She played a post-grad woman in “Reality Bites” (1994).
Critic score: 65%
David Parkinson wrote for Radio Times, “For all its faults, this still has moments of hip charm.”
In “Miss Potter” (2007), she played Beatrix Potter, a famous children’s books author.
Critic score: 67%
“With ‘Miss Potter,’ Renée Zellweger has won back that precious thing that stardom rips away and the tabloids won’t let you reclaim: her charm,” wrote Roger Moore for the Orlando Sentinel.
She played an elegant socialite in “My One and Only” (2009).
Critic score: 68%
Rene Rodriguez wrote for the Miami Herald, “‘My One and Only’ isn’t exactly memorable, but this little, personable movie is a fine showcase for Zellweger’s talents and a paean to the sort of mid-1950s America best remembered in Norman Rockwell paintings.”
She had a small role in “White Oleander” (2002), which is based on the novel of the same name.
Critic score: 68%
Eleanor Ringel Cater wrote for the Atlanta Journal-Constitution, “A smart, compelling drama.”
She played a drifter in the war film “Cold Mountain” (2003).
Critic score: 70%
“A film of many excellences undermined by a flawed narrative,” wrote Andrew Sarris for The Observer.
She voiced a minor character in “Monsters vs. Aliens” (2009).
Critic score: 73%
“It’s all very good value, although I have a vague feeling that a gallery of freaky sci-fi creatures, as in Monsters Inc, may not engage the young audience’s sympathies as much as humanoids. Great fun, anyway,” wrote Peter Bradshaw for The Guardian.
She played a teacher in the film “The Whole Wide World” (1996).
Critic score: 76%
Susan Wloszczyna wrote for USA Today, “Invest some patience and you’ll be richly rewarded with rolling frontier vistas, butterscotch sunsets and a sweet, melancholy romance that will sneak up on you and grab your heart.”
In “Appaloosa” (2008), she played a mysterious love interest.
Critic score: 76%
“‘Appaloosa’ takes the traditional notion of a lone lawman fighting injustice and turns it successfully on its head,” wrote Connie Ogle for the Miami Herald.
In “Bridget Jones’s Baby” (2016), she played a single woman who gets pregnant.
Critic score: 78%
Brian Lowry wrote for CNN, “Sweet, slight and fitfully funny, it’s a movie admirers of the earlier films should mildly enjoy, but cast in terms any new parent can understand, isn’t worth the price of a sitter.”
She was the wife of a washed-up boxer in “Cinderella Man” (2005).
Critic score: 80%
“Howard’s movie skillfully delivers that primal, heart-pounding satisfaction that is the promise of all boxing tales,” wrote David Ansen for Newsweek.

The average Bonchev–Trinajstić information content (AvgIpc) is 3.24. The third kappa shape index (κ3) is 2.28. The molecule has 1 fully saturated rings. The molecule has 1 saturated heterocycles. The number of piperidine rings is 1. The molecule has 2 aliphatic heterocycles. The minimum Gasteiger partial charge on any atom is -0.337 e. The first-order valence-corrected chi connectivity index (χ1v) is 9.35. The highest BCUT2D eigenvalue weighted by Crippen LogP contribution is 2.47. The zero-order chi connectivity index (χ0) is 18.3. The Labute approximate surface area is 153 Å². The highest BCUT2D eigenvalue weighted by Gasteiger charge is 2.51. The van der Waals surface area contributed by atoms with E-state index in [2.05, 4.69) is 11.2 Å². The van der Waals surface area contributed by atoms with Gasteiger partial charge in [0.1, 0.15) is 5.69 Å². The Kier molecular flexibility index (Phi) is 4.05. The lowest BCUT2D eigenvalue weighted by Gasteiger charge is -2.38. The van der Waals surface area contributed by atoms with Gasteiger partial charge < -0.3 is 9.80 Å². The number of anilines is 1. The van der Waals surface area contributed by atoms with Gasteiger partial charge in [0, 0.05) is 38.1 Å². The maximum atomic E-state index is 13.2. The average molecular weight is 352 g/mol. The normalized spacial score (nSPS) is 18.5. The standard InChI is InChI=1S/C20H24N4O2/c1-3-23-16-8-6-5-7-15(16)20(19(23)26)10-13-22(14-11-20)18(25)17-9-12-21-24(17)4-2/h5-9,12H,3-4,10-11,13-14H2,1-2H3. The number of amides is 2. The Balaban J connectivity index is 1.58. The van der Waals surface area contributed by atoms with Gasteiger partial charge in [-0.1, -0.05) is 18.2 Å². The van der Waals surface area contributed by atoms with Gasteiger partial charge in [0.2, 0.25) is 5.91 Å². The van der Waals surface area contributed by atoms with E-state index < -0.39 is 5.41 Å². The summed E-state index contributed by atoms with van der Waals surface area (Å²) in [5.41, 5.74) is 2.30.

“Bridget Jones’s Diary” (2001) is perhaps her most famous film.
Critic score: 81%
“Ms. Zellweger makes the most of what she’s given and manages to triumph time and again over her pratfalls and public rump displays. In a word, she’s terrific,” wrote Andrew Sarris for The Observer.
She portrayed Judy Garland in the biopic “Judy” (2019).
Critic score: 82%
“Judy … is happy to let [Renée] Zellweger take centre stage. Thank god, because it’s the performance of a lifetime,” wrote Clarisse Loughrey for the Independent.
She played a single mother in “Jerry Maguire” (1996) alongside stars like Kelly Preston and Tom Cruise.
Critic score: 83%
“Zellweger’s rumpled, anti-star quality plays in perfect contrast to [Kelly] Preston’s buff and polish. She redeems ‘Jerry Maguire’ and Tom Cruise, too by making him human again,” wrote Dave Kehr for the New York Daily News.
She and Gil Bellows played partners-in-crime in “Love and a .45” (1994).
Critic score: 83%
Brian Mckay wrote for eFilmCritic.com, “Captures that Texas Rockabilly Highway Outlaw spirit … a bit silly and lags in places, but [it] puts the fun back into antisocial and homicidal behaviour.”
She played a widow with a strange obsession in “Nurse Betty” (2000).
Critic score: 83%
“This is easily Ms. Zellweger’s finest work,” wrote Joe Lozito for Big Picture Big Sound.
She played a murderer and jazz performer in “Chicago” (2002).
Critic score: 86%
“With performers as good as these and the freshness of Bill Condon’s screenplay and Marshall’s direction, there’s really very little wrong with ‘Chicago.’ What it lacks is something intangible – heat,” wrote Ben Nuckols for the Associated Press.
She played a career-focused woman who leaves behind her job to care for her sick mother in “One True Thing” (1998).
Critic score: 89%
Rick Groen wrote for The Globe and Mail, “A well-oiled machine manufactured to tap our welled-up ducts.”
Zellweger appeared in the documentary “Queen Mimi” (2016).
Critic score: 91%
Martin Tsai wrote for the Los Angeles Times, “Rokah gradually exhumes the hardship of surviving the streets of Los Angeles for four decades and the associated stigma and shame that have prevented Haist from reaching out to family.”
She had a small, uncredited role in “Dazed and Confused” (1993), her highest-rated film.
Critic score: 92%
Tom Charity wrote for Time Out, “Seriously funny, and shorn of any hint of nostalgia or wish-fulfilment, this is pretty much where it’s at.”